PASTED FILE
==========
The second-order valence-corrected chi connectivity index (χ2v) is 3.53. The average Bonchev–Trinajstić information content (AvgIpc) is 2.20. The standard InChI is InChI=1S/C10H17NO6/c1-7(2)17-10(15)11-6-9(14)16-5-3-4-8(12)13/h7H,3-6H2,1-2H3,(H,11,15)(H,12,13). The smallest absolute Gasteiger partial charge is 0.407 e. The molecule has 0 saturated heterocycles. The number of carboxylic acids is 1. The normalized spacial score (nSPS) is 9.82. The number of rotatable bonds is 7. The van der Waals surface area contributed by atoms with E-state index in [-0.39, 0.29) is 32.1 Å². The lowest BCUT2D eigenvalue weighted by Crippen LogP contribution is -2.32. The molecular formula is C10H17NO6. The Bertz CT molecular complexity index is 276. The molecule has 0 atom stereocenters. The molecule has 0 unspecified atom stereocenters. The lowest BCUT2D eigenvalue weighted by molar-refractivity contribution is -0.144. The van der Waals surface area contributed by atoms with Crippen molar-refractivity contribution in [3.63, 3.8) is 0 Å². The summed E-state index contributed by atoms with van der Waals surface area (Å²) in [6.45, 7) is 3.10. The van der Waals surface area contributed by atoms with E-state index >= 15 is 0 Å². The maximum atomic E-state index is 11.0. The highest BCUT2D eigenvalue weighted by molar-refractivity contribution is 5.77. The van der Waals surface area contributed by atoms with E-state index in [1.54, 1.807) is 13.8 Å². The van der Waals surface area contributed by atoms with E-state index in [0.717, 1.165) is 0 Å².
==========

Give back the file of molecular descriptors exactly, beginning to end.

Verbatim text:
The second-order valence-corrected chi connectivity index (χ2v) is 3.53. The average Bonchev–Trinajstić information content (AvgIpc) is 2.20. The standard InChI is InChI=1S/C10H17NO6/c1-7(2)17-10(15)11-6-9(14)16-5-3-4-8(12)13/h7H,3-6H2,1-2H3,(H,11,15)(H,12,13). The smallest absolute Gasteiger partial charge is 0.407 e. The molecule has 0 saturated heterocycles. The number of carboxylic acids is 1. The normalized spacial score (nSPS) is 9.82. The number of rotatable bonds is 7. The van der Waals surface area contributed by atoms with E-state index in [-0.39, 0.29) is 32.1 Å². The lowest BCUT2D eigenvalue weighted by Crippen LogP contribution is -2.32. The molecular formula is C10H17NO6. The Bertz CT molecular complexity index is 276. The molecule has 0 atom stereocenters. The molecule has 0 unspecified atom stereocenters. The lowest BCUT2D eigenvalue weighted by molar-refractivity contribution is -0.144. The van der Waals surface area contributed by atoms with Crippen molar-refractivity contribution in [3.63, 3.8) is 0 Å². The summed E-state index contributed by atoms with van der Waals surface area (Å²) in [6.45, 7) is 3.10. The van der Waals surface area contributed by atoms with E-state index >= 15 is 0 Å². The maximum atomic E-state index is 11.0. The highest BCUT2D eigenvalue weighted by molar-refractivity contribution is 5.77. The van der Waals surface area contributed by atoms with E-state index in [1.54, 1.807) is 13.8 Å². The van der Waals surface area contributed by atoms with E-state index in [0.717, 1.165) is 0 Å².